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Archive for March, 2012

Facial Hair Friday: The Enumerated Mustache

Don’t be fooled by the sleepy demeanor of this mustachioed man. It’s 1933, and the world is changing. And the Federal Government would be recording these changes on April 1, 1940.

Over 120,000 enumerators would fan out across 48 states and 2 territories, with copies of this Federal Decennial Census Population Schedule. They would use sled dogs in Alaska. They would go to homes in railroad cars. They would talk to famers, veterans, lodgers, women, and men.

They would count this man (and his ‘stache) and anyone else at home at the time. And since he was a farmer, they would ask him 232 questions as part of the Farm Schedule.

And all this personal information on 132.2 million citizens been kept private and secure for the last 72 years.

But on Monday, April 2, at 9 a.m., we’re releasing the 1940 census!

The 3.8 million images that make up the 1940 census will be available online to search for free at http://1940census.archives.gov/.

There are so many reasons that this is significant—it’s the first time we are releasing our information online through a gov website. It’s the first time there was a supplemental series of questions for 1 in 20 people. It’s the first time that the census did not include a question asking if someone in the household was a veteran of the Civil War. … [ Read all ]

Going Digital: The 1940 Census Hits the Web and YouTube

On April 2 at 9 a.m. (EDT), the National Archives will launch its first-ever online U.S. census release. By visiting 1940census.archives.gov, internet users can access a digitized version of the entire census, including more than 3.8 million images of schedules, maps, and enumeration district descriptions.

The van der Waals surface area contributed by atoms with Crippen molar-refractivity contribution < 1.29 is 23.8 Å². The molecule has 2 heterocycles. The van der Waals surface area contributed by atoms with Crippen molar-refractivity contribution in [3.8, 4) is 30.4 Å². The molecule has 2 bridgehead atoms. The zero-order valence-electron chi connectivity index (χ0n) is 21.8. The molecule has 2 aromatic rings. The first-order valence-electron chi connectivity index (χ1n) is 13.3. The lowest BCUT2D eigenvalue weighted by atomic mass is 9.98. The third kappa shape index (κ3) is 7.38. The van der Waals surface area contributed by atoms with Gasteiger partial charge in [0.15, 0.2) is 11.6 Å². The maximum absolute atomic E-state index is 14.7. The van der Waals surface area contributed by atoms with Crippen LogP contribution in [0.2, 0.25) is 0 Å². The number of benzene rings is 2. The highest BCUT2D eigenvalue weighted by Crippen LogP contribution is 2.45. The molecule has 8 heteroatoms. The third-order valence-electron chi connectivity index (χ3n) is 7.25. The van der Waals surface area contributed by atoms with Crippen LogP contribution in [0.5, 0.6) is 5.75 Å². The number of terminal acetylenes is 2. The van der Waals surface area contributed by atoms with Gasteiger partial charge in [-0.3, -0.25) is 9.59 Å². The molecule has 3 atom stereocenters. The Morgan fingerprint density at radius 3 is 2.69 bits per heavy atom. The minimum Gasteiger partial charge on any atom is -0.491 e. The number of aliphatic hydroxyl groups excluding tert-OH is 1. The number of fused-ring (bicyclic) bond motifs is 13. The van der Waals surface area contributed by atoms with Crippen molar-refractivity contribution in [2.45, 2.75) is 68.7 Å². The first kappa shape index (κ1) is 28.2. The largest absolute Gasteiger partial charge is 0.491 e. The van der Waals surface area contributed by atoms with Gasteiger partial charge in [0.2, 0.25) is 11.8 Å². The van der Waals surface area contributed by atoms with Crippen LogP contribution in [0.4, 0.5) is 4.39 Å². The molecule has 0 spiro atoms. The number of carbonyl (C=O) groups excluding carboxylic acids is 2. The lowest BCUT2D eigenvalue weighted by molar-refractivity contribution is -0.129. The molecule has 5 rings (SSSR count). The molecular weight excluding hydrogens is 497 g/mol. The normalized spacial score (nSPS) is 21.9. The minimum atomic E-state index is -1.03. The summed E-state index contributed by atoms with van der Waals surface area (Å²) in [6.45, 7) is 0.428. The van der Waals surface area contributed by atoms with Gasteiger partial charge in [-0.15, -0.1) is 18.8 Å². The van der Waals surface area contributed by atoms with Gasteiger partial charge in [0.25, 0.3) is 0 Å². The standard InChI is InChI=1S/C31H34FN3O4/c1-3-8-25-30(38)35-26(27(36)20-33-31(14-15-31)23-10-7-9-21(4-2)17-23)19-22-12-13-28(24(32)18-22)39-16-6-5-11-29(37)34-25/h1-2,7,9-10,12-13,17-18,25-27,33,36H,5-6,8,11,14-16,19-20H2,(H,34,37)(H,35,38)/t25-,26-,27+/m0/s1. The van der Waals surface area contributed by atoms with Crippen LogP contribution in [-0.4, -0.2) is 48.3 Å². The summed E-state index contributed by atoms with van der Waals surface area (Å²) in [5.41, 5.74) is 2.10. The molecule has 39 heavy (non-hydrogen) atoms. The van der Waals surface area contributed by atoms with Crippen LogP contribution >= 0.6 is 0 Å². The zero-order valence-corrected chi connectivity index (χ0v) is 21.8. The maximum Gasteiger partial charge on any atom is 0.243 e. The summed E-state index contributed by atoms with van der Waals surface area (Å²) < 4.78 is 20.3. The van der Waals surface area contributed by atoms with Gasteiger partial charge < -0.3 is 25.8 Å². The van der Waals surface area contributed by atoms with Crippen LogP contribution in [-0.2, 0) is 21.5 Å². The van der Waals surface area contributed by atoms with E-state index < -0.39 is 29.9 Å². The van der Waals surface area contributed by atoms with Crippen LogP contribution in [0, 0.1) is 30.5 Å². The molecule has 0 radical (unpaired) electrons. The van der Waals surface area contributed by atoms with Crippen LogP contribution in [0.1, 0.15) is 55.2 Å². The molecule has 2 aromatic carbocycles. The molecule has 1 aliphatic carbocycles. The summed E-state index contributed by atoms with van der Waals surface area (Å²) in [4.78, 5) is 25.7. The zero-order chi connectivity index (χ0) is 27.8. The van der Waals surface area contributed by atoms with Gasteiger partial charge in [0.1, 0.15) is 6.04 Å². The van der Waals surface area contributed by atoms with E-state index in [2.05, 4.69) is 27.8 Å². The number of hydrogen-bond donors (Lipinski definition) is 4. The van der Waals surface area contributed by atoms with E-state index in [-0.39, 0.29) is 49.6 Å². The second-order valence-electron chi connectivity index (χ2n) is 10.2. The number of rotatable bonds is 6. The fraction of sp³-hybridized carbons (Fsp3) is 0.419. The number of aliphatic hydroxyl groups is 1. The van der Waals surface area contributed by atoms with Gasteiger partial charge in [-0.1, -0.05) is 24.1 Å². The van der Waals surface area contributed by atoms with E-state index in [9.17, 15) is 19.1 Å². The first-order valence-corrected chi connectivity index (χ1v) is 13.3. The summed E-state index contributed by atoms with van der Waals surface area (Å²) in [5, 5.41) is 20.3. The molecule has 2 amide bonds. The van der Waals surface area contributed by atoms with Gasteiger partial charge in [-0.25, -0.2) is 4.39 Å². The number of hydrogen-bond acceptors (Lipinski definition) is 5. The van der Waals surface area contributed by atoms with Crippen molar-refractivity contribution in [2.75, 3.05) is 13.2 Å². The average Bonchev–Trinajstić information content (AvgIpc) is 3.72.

The first Federal Population Census was taken in 1790, and a census has been taken every ten years since then. While the original intent of the census was to determine how many representatives each state could send to Congress, today these records serve as vital research tools for sociologists, demographers, historians, political scientists and genealogists.

In celebration of this historic release, the National Archives has produced a series of short documentary videos on our YouTube channel. These must-watch videos provide unique insight into the areas of agriculture, housing, and population.

For a “behind-the-scenes” view of staff preparations and a tutorial on how to use the data that you will find once the 1940 Census is launched, check out this short documentary.

[ Read all ]

More Hitler art albums discovered

This morning in Dallas, TX, the Archivist of the United States David S. Ferriero, Senior Archivist Greg Bradsher, and President of the Monuments Men Foundation Robert M. Edsel announced the discovery of two original albums of photographs of paintings and furniture looted by the Nazis.

The Monuments Men Foundation will donate these albums, which have been in private hands since the end of World War II, to the National Archives.

These albums were created by a special Nazi task force, the Einsatzstab Reichsleiter Rosenberg (ERR), to document the systematic looting of Europe by Adolf Hitler and the Nazis. The ERR was the main Nazi agency engaged in the theft of cultural treasures in Nazi-occupied countries.